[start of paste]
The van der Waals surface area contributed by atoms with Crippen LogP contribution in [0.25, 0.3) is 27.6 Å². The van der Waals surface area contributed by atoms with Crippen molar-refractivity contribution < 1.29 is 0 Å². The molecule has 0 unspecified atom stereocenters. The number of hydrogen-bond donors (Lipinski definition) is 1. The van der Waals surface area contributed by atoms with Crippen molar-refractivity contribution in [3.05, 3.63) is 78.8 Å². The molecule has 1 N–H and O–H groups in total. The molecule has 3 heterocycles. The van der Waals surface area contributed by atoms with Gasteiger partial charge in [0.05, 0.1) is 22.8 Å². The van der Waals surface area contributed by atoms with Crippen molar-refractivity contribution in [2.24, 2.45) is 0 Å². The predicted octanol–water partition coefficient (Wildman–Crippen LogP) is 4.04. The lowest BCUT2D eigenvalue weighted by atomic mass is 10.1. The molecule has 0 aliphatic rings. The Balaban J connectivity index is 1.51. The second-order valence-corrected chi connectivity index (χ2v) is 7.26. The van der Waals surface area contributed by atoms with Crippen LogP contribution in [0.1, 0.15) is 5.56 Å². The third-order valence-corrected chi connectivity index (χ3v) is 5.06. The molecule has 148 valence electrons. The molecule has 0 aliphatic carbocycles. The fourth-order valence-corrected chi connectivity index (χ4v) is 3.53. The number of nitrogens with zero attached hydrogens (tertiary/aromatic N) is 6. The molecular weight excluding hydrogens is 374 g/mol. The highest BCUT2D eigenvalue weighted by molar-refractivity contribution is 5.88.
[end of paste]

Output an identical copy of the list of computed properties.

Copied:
The van der Waals surface area contributed by atoms with Crippen LogP contribution in [0.25, 0.3) is 27.6 Å². The van der Waals surface area contributed by atoms with Crippen molar-refractivity contribution < 1.29 is 0 Å². The molecule has 0 unspecified atom stereocenters. The number of hydrogen-bond donors (Lipinski definition) is 1. The van der Waals surface area contributed by atoms with Crippen molar-refractivity contribution in [3.05, 3.63) is 78.8 Å². The molecule has 1 N–H and O–H groups in total. The molecule has 3 heterocycles. The van der Waals surface area contributed by atoms with Gasteiger partial charge in [0.05, 0.1) is 22.8 Å². The van der Waals surface area contributed by atoms with Crippen molar-refractivity contribution in [2.24, 2.45) is 0 Å². The predicted octanol–water partition coefficient (Wildman–Crippen LogP) is 4.04. The lowest BCUT2D eigenvalue weighted by atomic mass is 10.1. The molecule has 0 aliphatic rings. The Balaban J connectivity index is 1.51. The second-order valence-corrected chi connectivity index (χ2v) is 7.26. The van der Waals surface area contributed by atoms with Crippen LogP contribution in [0.1, 0.15) is 5.56 Å². The third-order valence-corrected chi connectivity index (χ3v) is 5.06. The molecule has 148 valence electrons. The molecule has 0 aliphatic carbocycles. The fourth-order valence-corrected chi connectivity index (χ4v) is 3.53. The number of nitrogens with zero attached hydrogens (tertiary/aromatic N) is 6. The molecular weight excluding hydrogens is 374 g/mol. The highest BCUT2D eigenvalue weighted by molar-refractivity contribution is 5.88.